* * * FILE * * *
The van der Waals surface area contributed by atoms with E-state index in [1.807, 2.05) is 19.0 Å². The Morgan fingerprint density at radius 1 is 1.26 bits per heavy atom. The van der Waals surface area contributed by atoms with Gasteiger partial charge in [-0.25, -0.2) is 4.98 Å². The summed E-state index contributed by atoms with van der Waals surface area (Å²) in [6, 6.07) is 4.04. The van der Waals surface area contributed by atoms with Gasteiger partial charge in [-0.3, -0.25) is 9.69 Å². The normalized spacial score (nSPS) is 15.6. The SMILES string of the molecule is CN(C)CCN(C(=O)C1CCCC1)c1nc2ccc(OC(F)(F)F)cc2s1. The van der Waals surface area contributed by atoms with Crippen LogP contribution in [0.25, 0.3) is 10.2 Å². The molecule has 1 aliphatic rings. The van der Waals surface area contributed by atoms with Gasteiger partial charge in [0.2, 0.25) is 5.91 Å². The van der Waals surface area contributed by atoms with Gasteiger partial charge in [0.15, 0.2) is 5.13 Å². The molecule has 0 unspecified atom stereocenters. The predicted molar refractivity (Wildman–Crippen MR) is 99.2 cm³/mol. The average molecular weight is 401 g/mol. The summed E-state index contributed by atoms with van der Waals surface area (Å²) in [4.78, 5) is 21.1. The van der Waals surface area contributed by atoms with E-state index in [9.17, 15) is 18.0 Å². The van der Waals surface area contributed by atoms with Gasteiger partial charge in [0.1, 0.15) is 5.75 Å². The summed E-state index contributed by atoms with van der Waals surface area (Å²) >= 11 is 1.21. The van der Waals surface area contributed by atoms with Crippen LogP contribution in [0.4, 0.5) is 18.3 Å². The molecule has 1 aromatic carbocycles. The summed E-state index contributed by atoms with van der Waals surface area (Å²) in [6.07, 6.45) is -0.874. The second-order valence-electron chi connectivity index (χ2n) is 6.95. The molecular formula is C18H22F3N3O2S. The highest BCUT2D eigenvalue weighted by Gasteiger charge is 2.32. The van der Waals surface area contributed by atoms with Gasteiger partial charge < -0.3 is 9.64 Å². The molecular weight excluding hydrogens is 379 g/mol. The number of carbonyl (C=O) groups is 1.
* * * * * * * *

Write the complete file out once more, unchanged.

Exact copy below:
The van der Waals surface area contributed by atoms with E-state index in [1.807, 2.05) is 19.0 Å². The Morgan fingerprint density at radius 1 is 1.26 bits per heavy atom. The van der Waals surface area contributed by atoms with Gasteiger partial charge in [-0.25, -0.2) is 4.98 Å². The summed E-state index contributed by atoms with van der Waals surface area (Å²) in [6, 6.07) is 4.04. The van der Waals surface area contributed by atoms with Gasteiger partial charge in [-0.3, -0.25) is 9.69 Å². The normalized spacial score (nSPS) is 15.6. The SMILES string of the molecule is CN(C)CCN(C(=O)C1CCCC1)c1nc2ccc(OC(F)(F)F)cc2s1. The van der Waals surface area contributed by atoms with Crippen LogP contribution in [0.25, 0.3) is 10.2 Å². The molecule has 1 aliphatic rings. The van der Waals surface area contributed by atoms with Gasteiger partial charge in [0.2, 0.25) is 5.91 Å². The van der Waals surface area contributed by atoms with Gasteiger partial charge in [0.15, 0.2) is 5.13 Å². The molecule has 0 unspecified atom stereocenters. The predicted molar refractivity (Wildman–Crippen MR) is 99.2 cm³/mol. The average molecular weight is 401 g/mol. The summed E-state index contributed by atoms with van der Waals surface area (Å²) in [4.78, 5) is 21.1. The van der Waals surface area contributed by atoms with E-state index in [9.17, 15) is 18.0 Å². The van der Waals surface area contributed by atoms with Gasteiger partial charge in [0.1, 0.15) is 5.75 Å². The summed E-state index contributed by atoms with van der Waals surface area (Å²) >= 11 is 1.21. The van der Waals surface area contributed by atoms with Crippen LogP contribution in [0.4, 0.5) is 18.3 Å². The molecule has 1 aromatic carbocycles. The summed E-state index contributed by atoms with van der Waals surface area (Å²) in [6.07, 6.45) is -0.874. The second-order valence-electron chi connectivity index (χ2n) is 6.95. The molecular formula is C18H22F3N3O2S. The highest BCUT2D eigenvalue weighted by Gasteiger charge is 2.32. The van der Waals surface area contributed by atoms with Gasteiger partial charge < -0.3 is 9.64 Å². The molecular weight excluding hydrogens is 379 g/mol. The number of carbonyl (C=O) groups is 1.